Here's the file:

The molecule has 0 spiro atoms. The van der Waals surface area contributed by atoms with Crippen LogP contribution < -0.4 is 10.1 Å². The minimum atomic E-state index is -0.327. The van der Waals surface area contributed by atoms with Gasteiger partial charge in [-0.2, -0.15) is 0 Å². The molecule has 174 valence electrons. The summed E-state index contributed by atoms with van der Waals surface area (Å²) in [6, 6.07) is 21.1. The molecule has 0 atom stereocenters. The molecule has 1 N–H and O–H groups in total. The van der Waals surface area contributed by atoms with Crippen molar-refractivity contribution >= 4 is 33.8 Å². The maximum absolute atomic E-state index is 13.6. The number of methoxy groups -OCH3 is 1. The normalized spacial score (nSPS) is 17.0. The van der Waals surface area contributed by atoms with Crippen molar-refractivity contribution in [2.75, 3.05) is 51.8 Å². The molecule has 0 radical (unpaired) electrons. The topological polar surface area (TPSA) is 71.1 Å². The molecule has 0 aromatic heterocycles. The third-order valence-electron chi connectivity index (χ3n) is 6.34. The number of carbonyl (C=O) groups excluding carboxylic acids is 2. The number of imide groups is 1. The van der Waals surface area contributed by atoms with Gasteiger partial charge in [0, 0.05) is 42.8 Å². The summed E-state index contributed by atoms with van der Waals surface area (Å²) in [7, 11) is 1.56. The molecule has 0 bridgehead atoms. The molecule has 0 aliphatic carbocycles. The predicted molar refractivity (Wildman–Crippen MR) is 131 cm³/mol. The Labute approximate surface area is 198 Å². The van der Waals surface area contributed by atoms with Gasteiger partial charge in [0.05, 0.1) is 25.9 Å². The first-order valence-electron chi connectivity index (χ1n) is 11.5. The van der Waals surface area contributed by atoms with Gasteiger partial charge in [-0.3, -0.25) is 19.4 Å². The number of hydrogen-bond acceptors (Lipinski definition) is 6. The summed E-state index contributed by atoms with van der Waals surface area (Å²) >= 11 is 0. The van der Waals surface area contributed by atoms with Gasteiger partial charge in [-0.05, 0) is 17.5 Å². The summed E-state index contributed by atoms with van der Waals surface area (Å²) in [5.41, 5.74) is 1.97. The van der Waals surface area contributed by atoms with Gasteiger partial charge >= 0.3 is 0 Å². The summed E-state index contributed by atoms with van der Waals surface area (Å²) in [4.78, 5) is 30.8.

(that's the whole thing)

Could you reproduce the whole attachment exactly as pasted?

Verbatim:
The molecule has 0 spiro atoms. The van der Waals surface area contributed by atoms with Crippen LogP contribution < -0.4 is 10.1 Å². The minimum atomic E-state index is -0.327. The van der Waals surface area contributed by atoms with Gasteiger partial charge in [-0.2, -0.15) is 0 Å². The molecule has 174 valence electrons. The summed E-state index contributed by atoms with van der Waals surface area (Å²) in [6, 6.07) is 21.1. The molecule has 0 atom stereocenters. The molecule has 1 N–H and O–H groups in total. The van der Waals surface area contributed by atoms with Crippen molar-refractivity contribution >= 4 is 33.8 Å². The maximum absolute atomic E-state index is 13.6. The number of methoxy groups -OCH3 is 1. The normalized spacial score (nSPS) is 17.0. The van der Waals surface area contributed by atoms with Crippen molar-refractivity contribution in [2.75, 3.05) is 51.8 Å². The molecule has 0 radical (unpaired) electrons. The topological polar surface area (TPSA) is 71.1 Å². The molecule has 0 aromatic heterocycles. The third-order valence-electron chi connectivity index (χ3n) is 6.34. The number of carbonyl (C=O) groups excluding carboxylic acids is 2. The number of imide groups is 1. The van der Waals surface area contributed by atoms with Gasteiger partial charge in [0, 0.05) is 42.8 Å². The summed E-state index contributed by atoms with van der Waals surface area (Å²) in [7, 11) is 1.56. The molecule has 0 bridgehead atoms. The molecule has 0 aliphatic carbocycles. The predicted molar refractivity (Wildman–Crippen MR) is 131 cm³/mol. The Labute approximate surface area is 198 Å². The van der Waals surface area contributed by atoms with Gasteiger partial charge in [0.05, 0.1) is 25.9 Å². The first-order valence-electron chi connectivity index (χ1n) is 11.5. The van der Waals surface area contributed by atoms with Gasteiger partial charge in [-0.3, -0.25) is 19.4 Å². The number of hydrogen-bond acceptors (Lipinski definition) is 6. The summed E-state index contributed by atoms with van der Waals surface area (Å²) >= 11 is 0. The van der Waals surface area contributed by atoms with Gasteiger partial charge in [-0.05, 0) is 17.5 Å². The summed E-state index contributed by atoms with van der Waals surface area (Å²) in [5.41, 5.74) is 1.97. The van der Waals surface area contributed by atoms with Gasteiger partial charge >= 0.3 is 0 Å². The summed E-state index contributed by atoms with van der Waals surface area (Å²) in [4.78, 5) is 30.8.